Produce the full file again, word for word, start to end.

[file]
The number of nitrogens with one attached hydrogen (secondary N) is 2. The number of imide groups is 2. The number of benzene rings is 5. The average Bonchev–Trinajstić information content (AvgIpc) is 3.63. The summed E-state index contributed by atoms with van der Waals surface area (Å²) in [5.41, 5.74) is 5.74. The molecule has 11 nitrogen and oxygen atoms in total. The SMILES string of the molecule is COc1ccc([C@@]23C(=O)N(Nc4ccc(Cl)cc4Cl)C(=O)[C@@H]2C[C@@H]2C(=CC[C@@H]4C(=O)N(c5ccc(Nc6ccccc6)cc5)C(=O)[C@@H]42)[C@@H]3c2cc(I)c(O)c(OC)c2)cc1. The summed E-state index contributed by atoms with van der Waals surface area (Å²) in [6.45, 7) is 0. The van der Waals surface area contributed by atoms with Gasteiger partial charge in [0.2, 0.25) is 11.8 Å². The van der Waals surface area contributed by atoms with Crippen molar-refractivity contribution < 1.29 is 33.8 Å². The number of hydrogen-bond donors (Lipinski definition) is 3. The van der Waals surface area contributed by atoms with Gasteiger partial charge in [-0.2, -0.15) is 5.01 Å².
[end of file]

The number of nitrogens with one attached hydrogen (secondary N) is 2. The number of imide groups is 2. The number of benzene rings is 5. The average Bonchev–Trinajstić information content (AvgIpc) is 3.63. The summed E-state index contributed by atoms with van der Waals surface area (Å²) in [5.41, 5.74) is 5.74. The molecule has 11 nitrogen and oxygen atoms in total. The SMILES string of the molecule is COc1ccc([C@@]23C(=O)N(Nc4ccc(Cl)cc4Cl)C(=O)[C@@H]2C[C@@H]2C(=CC[C@@H]4C(=O)N(c5ccc(Nc6ccccc6)cc5)C(=O)[C@@H]42)[C@@H]3c2cc(I)c(O)c(OC)c2)cc1. The summed E-state index contributed by atoms with van der Waals surface area (Å²) in [6.45, 7) is 0. The van der Waals surface area contributed by atoms with Gasteiger partial charge in [0.2, 0.25) is 11.8 Å². The van der Waals surface area contributed by atoms with Crippen molar-refractivity contribution < 1.29 is 33.8 Å². The number of hydrogen-bond donors (Lipinski definition) is 3. The van der Waals surface area contributed by atoms with Gasteiger partial charge in [-0.2, -0.15) is 5.01 Å².